With the COVID-19 pandemic, trade disruptions, drop-offs in investments, societal shifts, and economic uncertainty, small and medium-sized businesses (SMBs) worldwide have come through a challenging period. Despite these challenges, SMBs in Southeast Asia have continued their digitisation efforts in order to align with the Association of Southeast Asian Nations (ASEAN) digital transformation programme and make their businesses more resilient and competitive.
The 5th Edition of Salesforce’s Small and Medium Business Trends Report 2021 (Salesforce SMB report) reveals that many SMBs have been able to overcome the challenges of recent years and thrive, while also accelerating their tech adoption. The Salesforce SMB report surveyed over 2,500 leaders and business owners from the Americas, Asia Pacific (APAC), and Europe using The Harris Poll. The respondents were all above the age of18, employed in businesses with up to 200 employees and revenues of less than USD $1 billion.
We explore some key highlights from the report.
Community and government support for SMBs
Global economic depressions and pandemic-enforced restrictions hurt SMBs deeply as local and foreign investors and governments stalled business funding. This meant that resources were minimal, and businesses had to navigate their way through despite being cash strapped. Many employees were let go as a result of some SMBs failing to thrive.
Intelligent finance is key to unlocking agile innovation for SMEs in Singapore
Fortunately, governments began formulating financial revival plans and injecting funds into the economy, specifically into SMBs. In Southeast Asia, the Singaporean government, for example, allocated USD $352 million to help local businesses in dealing with the pandemic’s aftermath and investing in digital solutions.
Moreover, according to the Salesforce report, two-thirds of SMB leaders stated that community support was vital for their business’s survival. Sectors like consumer goods, retail, technology, and financial services all rely significantly on outside support, with 70% or more of respondents admitting that it is essential. During the pandemic, most SMBs applied for financial aid, and more than half were successful, enabling them to pay employees and maintain operations.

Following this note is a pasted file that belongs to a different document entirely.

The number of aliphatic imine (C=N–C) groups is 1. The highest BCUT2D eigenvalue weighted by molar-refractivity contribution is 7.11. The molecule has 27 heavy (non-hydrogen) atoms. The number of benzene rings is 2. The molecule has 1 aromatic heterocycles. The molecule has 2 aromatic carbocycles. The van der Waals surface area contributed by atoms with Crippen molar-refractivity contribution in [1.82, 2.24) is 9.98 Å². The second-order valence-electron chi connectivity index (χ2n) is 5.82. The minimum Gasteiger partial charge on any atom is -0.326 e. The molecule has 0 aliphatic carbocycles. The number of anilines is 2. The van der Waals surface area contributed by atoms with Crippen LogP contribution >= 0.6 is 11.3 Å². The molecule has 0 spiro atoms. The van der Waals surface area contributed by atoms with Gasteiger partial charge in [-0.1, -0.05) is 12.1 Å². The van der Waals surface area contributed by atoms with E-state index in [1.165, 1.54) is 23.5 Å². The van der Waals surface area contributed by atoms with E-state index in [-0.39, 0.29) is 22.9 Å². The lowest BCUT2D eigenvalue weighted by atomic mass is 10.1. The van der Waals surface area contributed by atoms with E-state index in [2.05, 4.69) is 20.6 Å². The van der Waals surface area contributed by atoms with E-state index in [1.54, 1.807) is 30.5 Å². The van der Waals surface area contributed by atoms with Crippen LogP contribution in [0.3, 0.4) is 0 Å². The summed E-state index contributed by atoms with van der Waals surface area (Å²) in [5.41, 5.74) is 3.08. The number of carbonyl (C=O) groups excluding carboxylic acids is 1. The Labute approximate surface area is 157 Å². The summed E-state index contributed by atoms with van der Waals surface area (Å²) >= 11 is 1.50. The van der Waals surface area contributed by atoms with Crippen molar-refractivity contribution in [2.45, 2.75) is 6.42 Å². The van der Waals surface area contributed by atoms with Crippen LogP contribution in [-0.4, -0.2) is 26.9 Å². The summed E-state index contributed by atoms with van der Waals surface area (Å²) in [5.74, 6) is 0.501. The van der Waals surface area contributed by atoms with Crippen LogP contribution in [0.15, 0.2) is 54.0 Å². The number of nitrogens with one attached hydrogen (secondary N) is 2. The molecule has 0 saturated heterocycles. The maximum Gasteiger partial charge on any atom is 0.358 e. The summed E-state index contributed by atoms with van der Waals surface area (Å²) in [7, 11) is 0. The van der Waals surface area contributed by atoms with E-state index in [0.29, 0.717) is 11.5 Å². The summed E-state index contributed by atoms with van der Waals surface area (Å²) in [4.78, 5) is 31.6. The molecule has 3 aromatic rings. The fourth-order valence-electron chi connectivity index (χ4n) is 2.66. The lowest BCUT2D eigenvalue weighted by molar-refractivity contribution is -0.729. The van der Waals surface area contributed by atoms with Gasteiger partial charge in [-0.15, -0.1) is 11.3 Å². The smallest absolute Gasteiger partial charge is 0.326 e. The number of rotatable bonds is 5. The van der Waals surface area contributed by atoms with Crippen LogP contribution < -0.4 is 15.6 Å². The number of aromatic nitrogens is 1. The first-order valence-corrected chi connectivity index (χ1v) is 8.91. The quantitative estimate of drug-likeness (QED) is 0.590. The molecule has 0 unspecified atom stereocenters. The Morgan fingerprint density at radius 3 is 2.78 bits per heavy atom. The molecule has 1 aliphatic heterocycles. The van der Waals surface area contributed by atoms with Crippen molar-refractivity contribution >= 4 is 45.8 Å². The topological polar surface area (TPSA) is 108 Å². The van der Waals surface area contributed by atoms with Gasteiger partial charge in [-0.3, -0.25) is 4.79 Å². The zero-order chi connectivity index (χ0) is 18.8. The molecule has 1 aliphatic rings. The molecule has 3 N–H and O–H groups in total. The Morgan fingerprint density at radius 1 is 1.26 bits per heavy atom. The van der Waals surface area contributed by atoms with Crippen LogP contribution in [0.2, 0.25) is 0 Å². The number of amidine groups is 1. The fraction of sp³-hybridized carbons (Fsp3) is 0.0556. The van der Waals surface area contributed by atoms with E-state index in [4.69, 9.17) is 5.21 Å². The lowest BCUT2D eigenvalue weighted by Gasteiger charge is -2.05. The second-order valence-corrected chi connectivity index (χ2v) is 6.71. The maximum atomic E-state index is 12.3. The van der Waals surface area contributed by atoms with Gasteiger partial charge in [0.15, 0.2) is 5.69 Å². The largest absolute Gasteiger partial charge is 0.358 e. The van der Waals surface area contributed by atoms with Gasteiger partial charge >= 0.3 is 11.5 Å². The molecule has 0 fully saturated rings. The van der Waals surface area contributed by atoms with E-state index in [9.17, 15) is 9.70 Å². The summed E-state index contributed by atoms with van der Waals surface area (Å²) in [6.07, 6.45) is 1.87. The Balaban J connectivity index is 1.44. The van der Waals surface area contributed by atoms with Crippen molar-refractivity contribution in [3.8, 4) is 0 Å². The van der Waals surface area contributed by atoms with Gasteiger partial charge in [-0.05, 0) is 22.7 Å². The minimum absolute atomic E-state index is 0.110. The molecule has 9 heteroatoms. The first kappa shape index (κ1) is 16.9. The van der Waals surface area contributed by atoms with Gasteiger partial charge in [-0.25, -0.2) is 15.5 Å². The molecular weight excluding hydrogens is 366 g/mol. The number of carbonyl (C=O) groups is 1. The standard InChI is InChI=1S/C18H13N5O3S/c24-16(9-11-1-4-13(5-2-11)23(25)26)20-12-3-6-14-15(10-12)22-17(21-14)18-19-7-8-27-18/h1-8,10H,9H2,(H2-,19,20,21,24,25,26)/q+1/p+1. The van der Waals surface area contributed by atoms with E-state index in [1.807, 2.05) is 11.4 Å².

Meeting the needs of employees and customers
As nearly one-fifth of small businesses had to downsize their workforce to stay afloat, employee welfare became a major concern. Businesses also made human resource policy changes, adopting flexible working arrangements, safety measures at the office, and reduced working hours. As the economic situation improves, nearly half of the SMBs that fired their employees have rehired them.
To satisfy customer expectations, businesses have adopted new practicesby responding quickly to inquiries and increasing customer contact options. They have also improved contactless services, customer safety protocols, and boosted their eCommerce solutions.
Long-term operational changes
SMB operations will continue evolving as businesses seek to stay agile under uncertain circumstances. To manage future crises, 77% of growing SMBs have created crisis scenario plans, whereas only 65% of stagnant or declining SMBs have made such plans.
HR practices are now more flexible, adopting various work-from-home models in different industries. Two in five SMBs plan to have employees work remotely at least half the time, while others will expect in-office work for most of their employees.
Tech adoption and its impact
Finally, many SMBs worldwide have adopted technology to stay competitive, protect employees, boost productivity, and cater to customer needs. According to a 2020 Statista survey, 11% of SMBs in APAC expected more than 50% of their businesses to be digitised by 2021, while more than half of the respondents expected 21% of their businesses to be digitised.
Salesforce’s report highlighted that 83% of SMBs had their operations online, with nearly 95% of them moving a portion of their operations online in 2020. Three-quarters of the respondents also improved their online presence and poured more time and resources into their social media, websites, and email marketing.
Most of the growing SMBs, at 71%, said digitisation saved their businesses during the pandemic. Three in five SMB leaders admitted they could not have survived using decade-old technology, which is why tech investments accelerated.
According to a survey by SWZD, 72% of respondents in APAC said they planned to adopt IT automation technology and other emerging technologies, such as cloud technology, 5G, serverless computing, and gigabit Wi-Fi networking, by 2024.
The shift to digital in Southeast Asia is still going strong, with 40 million new internet users coming online last year. The tech startup ecosystem in the region is growing as existing consumers purchase around four more digital services than before the pandemic. As digital payments become part of the norm, financial technology (fintech) startups are critical enablers for tech adoption in ASEAN.
Economic and pandemic hurdles aside, SMBs in Southeast Asia look set to thrive as they adopt technology into their operations and innovate better solutions for different sectors in the region. While additional upskilling and customer tech education may be necessary, the Salesforce SMB report shows the partnership between the community, the government, and SMBs, and the operational and tech changes made will help these small and medium-sized businesses succeed.